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Re: RFC: Peer to Peer Conceptual Search Engine

by soonix (Canon)
on Jan 28, 2020 at 11:55 UTC ( #11111967=note: print w/replies, xml ) Need Help??

in reply to RFC: Peer to Peer Conceptual Search Engine

To reverse engineer a system like YaCy, programming skills, even in both languages (Perl and Java), will not be sufficient. Much more important is knowledge of the underlying concepts (as opposed to the concepts that your search engine is to search/find) and understanding how they are connected.

Why? Simply because the two languages differ in their concepts, and translating it 1:1 would result in a behemoth.

Most probably the structure of YaCy is dictated (at least partially) by the structures that Java supports best, which are not necessarily those a Perl programmer would even consider. There might be similiar - but not the same - libraries for both languages. And so on.

While writing this, I stumbled over A Tagcloud For Cory Doctorow, P2P Homework and Lucy, which might be not usable, but interesting in this context.

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Re^2: RFC: Peer to Peer Conceptual Search Engine
by PerlGuy(Tom) (Acolyte) on Jan 28, 2020 at 14:12 UTC
    Lucy is very interesting in that it is a Perl port of Apache Java Lucene/Solr Which YaCy is based on, I think.

    My search engine, if it can actually be called that, though, does not use full text search, or any actual text search whatsoever. Except possibly site description. It basically ignores all text and just focuses on structured metadata.

      The closest thing I ever came across in terms of an IDEAL search engine was the custom site search for

      Over 100,000 groups and organizations and unnumbered individuals, worldwide networked and organized through this social network, which would have been impossible without the unique multifaceted search interface.

      What happened to this social network? One day, it was simply announced that the site was shutting down. All that remains, it seems, is some of the non functional static pages archived on the Wayback Machine.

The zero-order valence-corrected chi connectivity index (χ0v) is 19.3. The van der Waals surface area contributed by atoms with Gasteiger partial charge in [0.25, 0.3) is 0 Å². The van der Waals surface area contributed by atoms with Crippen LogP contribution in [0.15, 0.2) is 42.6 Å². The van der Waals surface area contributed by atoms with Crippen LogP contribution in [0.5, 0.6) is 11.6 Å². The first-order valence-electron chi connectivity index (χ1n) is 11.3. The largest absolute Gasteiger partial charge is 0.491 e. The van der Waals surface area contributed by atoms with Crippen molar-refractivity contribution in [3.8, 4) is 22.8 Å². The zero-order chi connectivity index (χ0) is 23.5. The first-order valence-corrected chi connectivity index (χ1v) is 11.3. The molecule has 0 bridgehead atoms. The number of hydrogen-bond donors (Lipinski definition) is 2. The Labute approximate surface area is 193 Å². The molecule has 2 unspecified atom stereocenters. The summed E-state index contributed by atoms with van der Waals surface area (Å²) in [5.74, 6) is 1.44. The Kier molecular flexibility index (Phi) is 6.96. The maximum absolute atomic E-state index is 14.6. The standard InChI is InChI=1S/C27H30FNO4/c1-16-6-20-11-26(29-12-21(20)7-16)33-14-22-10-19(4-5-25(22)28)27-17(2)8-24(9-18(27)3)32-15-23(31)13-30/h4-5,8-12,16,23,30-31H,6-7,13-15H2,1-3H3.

Here is an Internet Archive page showing the deceptively simple search interface:

      It had conceptual indexing of facets such as; "Solutions" (to world problems, issues and concerns) along with Organizations, Groups, People, Events, Resources, etc. Also these facets could be simultaneously searched by language, location and if desired, key word. I really loved that search engine.

      I may be a wee bit paranoid or something, but it seems, nearly every trace of the original free, open source WiserEarth API, and all documentation has been scrubbed from the internet. Including the Internet Archive. If anyone has a tip where it can still be found, I'd appreciate that.

      So, this brings to the foreground, one of the problems of centralized indexing. If a well organized, worldwide, social activist community becomes problematic, it is all to easy to take out a central server. Or maybe the maintainers of the site just got tired of maintaining it. Either way, something hundreds of thousands of world betterment groups, organizations and individual activists depended, really depended on, vanished.

      What essentially pulled all these groups and organizations together was a database with a functional search engine geared towards real human needs.


        Your "conceptual indexing" sounds a lot like what's today called "social bookmarking", which tries to apply a similiar process to webpages as used in libraries. The Wikipedia page has a section "Comparison with search engines".

        The Search API probably was derived from (or the same as) the WiserEarth API, which (still) is in the Internet Archive (FAQ and Documentation)

        I don't think there's active scrubbing going on, the "normal" entropic force is strong enough already, especially if the information in question needs active maintenance.

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